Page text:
After the hiatus brought about by the pandemic, activity in the clinical trials sector is now growing, with a number of trials due to launch at the end of this quarter. Increasingly, participants in trials and partners in Clinical Research Organisations (CROs) are seeking assurance that a Data Protection Officer (DPO) has been appointed and organisations are taking privacy matters seriously.

With that in mind, here are our top 6 privacy considerations for biotech companies conducting clinical trials.

  1. Ensure ongoing contact with the DPO, so that you can demonstrate they are involved in any personal data related matters in a timely fashion. This should include the existence and good governance of a DPO mailbox where individuals and the regulatory authorities can send communication.
  2. Ensure you have conducted an analysis of required registrations of your appointed DPO with relevant Regulatory authorities, and that those registrations are appropriately and timely completed. In some countries it may be an offence not to register a DPO where needed!
  3. Review your existing privacy statements and policies to ensure you have covered all the data handling operations included in your clinical trial.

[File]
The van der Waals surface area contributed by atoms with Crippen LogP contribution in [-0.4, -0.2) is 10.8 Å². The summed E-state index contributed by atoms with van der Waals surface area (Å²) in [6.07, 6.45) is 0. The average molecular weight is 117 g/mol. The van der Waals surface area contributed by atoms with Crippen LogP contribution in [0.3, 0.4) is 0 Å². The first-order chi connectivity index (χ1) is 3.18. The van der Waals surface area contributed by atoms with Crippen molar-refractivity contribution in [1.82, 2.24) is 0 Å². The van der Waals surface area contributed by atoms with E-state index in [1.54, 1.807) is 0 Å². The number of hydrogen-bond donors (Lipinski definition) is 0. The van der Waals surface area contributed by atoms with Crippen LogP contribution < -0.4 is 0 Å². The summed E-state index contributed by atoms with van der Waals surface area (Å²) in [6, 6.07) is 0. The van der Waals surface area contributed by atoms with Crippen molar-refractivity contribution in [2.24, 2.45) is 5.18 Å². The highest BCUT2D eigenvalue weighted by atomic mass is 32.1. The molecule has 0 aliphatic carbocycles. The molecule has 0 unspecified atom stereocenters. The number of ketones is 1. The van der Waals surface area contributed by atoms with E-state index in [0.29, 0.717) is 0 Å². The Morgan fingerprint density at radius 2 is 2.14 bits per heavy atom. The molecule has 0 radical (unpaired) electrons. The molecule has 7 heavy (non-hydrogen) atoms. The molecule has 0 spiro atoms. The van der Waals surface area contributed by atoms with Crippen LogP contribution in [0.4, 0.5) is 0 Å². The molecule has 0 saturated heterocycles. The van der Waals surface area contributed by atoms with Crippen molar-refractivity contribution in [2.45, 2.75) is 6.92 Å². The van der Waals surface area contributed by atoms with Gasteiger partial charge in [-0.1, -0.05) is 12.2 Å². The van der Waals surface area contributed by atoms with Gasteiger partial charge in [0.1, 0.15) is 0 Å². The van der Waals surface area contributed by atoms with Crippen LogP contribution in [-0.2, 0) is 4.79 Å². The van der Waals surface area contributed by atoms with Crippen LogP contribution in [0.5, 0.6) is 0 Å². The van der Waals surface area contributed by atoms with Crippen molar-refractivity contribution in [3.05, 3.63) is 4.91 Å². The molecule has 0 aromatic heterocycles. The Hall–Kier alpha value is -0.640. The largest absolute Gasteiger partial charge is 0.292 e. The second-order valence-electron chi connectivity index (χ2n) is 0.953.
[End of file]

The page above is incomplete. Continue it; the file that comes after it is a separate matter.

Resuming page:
4. Create robust records of your data handling operations, or records of processing activities (RoPAs) as they are known under the GDPR. RoPAs are critical documents that show that data flows have been properly identified, compliantly carried out and documented.
  5. Ensure that all clinical trials have gone through appropriate data protection impact assessments (DPIAs), that these are properly and transparently recorded and that risks are escalated to the appropriate decision makers.
  6. Ensure the right contractual clauses are in place with any third parties that handle personal data. This is especially important given the focus on data transfers post Shrems II. These arrangements should include considerations around data minimisation, transparency, accountability, security and consent. There should also be clarity on each party’s role – i.e. who is the controller and who is the processor vis-a-vis the personal data collected, and what it means in practice.

Systems should be put in place to ensure that these arrangements are monitored and updated on an ongoing basis. If you would like to find out any more about data protection considerations in clinical trials and our DPO services, please contact